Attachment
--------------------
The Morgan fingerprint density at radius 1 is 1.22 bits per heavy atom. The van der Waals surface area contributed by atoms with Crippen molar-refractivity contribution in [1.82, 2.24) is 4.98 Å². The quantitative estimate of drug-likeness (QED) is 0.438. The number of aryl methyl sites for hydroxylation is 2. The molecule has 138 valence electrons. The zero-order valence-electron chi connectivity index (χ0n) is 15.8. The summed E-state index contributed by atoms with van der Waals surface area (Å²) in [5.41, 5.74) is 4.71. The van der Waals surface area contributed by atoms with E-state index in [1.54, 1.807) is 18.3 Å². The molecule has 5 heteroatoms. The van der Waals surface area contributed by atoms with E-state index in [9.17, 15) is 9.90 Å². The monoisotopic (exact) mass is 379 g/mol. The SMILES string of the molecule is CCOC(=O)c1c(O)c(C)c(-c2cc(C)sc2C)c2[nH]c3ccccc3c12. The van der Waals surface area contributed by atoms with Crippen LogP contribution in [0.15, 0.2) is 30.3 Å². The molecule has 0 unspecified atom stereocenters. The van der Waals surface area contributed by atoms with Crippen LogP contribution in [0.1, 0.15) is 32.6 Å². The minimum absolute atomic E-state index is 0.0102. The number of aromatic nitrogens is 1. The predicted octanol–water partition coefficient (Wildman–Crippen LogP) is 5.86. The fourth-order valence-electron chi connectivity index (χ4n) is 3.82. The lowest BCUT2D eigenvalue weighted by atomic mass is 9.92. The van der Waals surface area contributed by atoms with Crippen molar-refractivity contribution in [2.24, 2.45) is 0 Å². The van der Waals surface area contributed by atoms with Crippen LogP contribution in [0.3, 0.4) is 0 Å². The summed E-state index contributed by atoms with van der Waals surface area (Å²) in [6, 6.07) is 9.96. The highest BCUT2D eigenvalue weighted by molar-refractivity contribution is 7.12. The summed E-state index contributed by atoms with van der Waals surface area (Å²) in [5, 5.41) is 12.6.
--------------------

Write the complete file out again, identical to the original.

The Morgan fingerprint density at radius 1 is 1.22 bits per heavy atom. The van der Waals surface area contributed by atoms with Crippen molar-refractivity contribution in [1.82, 2.24) is 4.98 Å². The quantitative estimate of drug-likeness (QED) is 0.438. The number of aryl methyl sites for hydroxylation is 2. The molecule has 138 valence electrons. The zero-order valence-electron chi connectivity index (χ0n) is 15.8. The summed E-state index contributed by atoms with van der Waals surface area (Å²) in [5.41, 5.74) is 4.71. The van der Waals surface area contributed by atoms with E-state index in [1.54, 1.807) is 18.3 Å². The molecule has 5 heteroatoms. The van der Waals surface area contributed by atoms with E-state index in [9.17, 15) is 9.90 Å². The monoisotopic (exact) mass is 379 g/mol. The SMILES string of the molecule is CCOC(=O)c1c(O)c(C)c(-c2cc(C)sc2C)c2[nH]c3ccccc3c12. The van der Waals surface area contributed by atoms with Crippen LogP contribution in [0.15, 0.2) is 30.3 Å². The molecule has 0 unspecified atom stereocenters. The van der Waals surface area contributed by atoms with Crippen LogP contribution in [0.1, 0.15) is 32.6 Å². The minimum absolute atomic E-state index is 0.0102. The number of aromatic nitrogens is 1. The predicted octanol–water partition coefficient (Wildman–Crippen LogP) is 5.86. The fourth-order valence-electron chi connectivity index (χ4n) is 3.82. The lowest BCUT2D eigenvalue weighted by atomic mass is 9.92. The van der Waals surface area contributed by atoms with Crippen molar-refractivity contribution in [2.24, 2.45) is 0 Å². The van der Waals surface area contributed by atoms with Crippen LogP contribution in [0.3, 0.4) is 0 Å². The summed E-state index contributed by atoms with van der Waals surface area (Å²) in [6, 6.07) is 9.96. The highest BCUT2D eigenvalue weighted by molar-refractivity contribution is 7.12. The summed E-state index contributed by atoms with van der Waals surface area (Å²) in [5, 5.41) is 12.6.